Sexually Transmitted Infection Screening
Every patient at the initial obstetric exam should be tested or at least offered the opportunity to be tested for sexually transmitted infections such as chlamydia, gonorrhea and HIV. Babies born through the birth canal of mothers infected with chlamydia or gonorrhea may be at risk for eye and throat infection. Due to the severity of infection caused by the spirochete of syphilis, serum testing for this infection is mandatory.
Screening for Cervical Change and Cervical Cancer
A Pap smear '- a test for cervical cancer or precancer '- should be collected at each initial obstetric visit unless results are available for one collected within the past year. This test can be performed at any point in the pregnancy, although the cervix may bleed more easily as gestation progresses.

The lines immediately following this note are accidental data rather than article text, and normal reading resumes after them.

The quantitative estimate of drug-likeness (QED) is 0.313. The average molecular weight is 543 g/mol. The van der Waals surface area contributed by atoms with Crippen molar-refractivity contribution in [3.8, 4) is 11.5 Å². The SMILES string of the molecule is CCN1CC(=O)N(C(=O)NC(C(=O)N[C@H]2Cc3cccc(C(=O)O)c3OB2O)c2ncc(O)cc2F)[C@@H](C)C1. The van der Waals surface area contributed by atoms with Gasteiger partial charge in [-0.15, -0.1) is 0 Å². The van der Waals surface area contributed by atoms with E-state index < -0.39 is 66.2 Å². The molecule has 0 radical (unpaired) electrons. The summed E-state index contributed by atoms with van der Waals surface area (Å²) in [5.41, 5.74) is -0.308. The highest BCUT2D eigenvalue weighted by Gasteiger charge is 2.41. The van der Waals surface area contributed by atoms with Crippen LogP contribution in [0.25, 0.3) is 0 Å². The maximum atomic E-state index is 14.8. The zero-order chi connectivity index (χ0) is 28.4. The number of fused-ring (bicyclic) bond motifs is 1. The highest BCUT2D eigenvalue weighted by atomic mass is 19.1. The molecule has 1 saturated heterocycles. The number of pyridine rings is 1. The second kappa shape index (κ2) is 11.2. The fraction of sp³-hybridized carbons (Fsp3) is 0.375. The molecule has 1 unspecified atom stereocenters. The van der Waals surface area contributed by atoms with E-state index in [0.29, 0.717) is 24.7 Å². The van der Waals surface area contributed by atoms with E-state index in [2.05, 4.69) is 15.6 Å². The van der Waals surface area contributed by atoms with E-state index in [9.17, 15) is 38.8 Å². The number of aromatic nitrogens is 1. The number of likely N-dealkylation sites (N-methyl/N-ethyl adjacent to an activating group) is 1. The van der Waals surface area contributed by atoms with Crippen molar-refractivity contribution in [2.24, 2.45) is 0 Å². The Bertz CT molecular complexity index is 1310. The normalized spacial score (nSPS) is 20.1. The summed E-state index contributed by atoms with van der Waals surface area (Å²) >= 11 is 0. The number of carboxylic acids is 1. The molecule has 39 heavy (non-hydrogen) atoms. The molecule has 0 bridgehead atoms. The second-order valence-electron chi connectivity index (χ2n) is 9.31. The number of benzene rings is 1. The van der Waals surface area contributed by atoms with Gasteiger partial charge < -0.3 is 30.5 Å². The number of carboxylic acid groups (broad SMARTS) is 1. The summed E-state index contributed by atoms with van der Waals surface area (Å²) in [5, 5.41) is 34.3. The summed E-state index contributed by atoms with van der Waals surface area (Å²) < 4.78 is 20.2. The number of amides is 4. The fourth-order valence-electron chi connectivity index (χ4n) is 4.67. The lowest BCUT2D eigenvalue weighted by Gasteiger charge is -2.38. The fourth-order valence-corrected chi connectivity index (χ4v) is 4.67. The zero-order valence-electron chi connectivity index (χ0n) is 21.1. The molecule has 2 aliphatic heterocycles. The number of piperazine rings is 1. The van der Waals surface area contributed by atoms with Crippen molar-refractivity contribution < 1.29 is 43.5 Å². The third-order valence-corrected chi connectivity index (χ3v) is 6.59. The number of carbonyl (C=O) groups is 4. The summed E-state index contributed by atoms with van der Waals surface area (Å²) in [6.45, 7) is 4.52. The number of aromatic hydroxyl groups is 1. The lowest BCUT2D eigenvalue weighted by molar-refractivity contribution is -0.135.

Glucose Challenge Test
Between 24 and 28 weeks, each mother should be tested for gestational diabetes (GDM). Earlier testing may be required for a woman who has had GDM in a previous pregnancy, is obese or has a history of giving birth to babies in the nine-pound range or higher. For this exam, 50 grams of glucose '- about the amount found in two cans of cola '- are administered via a sweet drink. The mother is asked to wait for one hour, without eating, chewing gum or exerting herself. Then a blood sample is taken. If results demonstrate the presence of an abnormally high level of glucose (ranges vary from 130 to 140 mg/dl), a second test, the glucose tolerance test, is requested.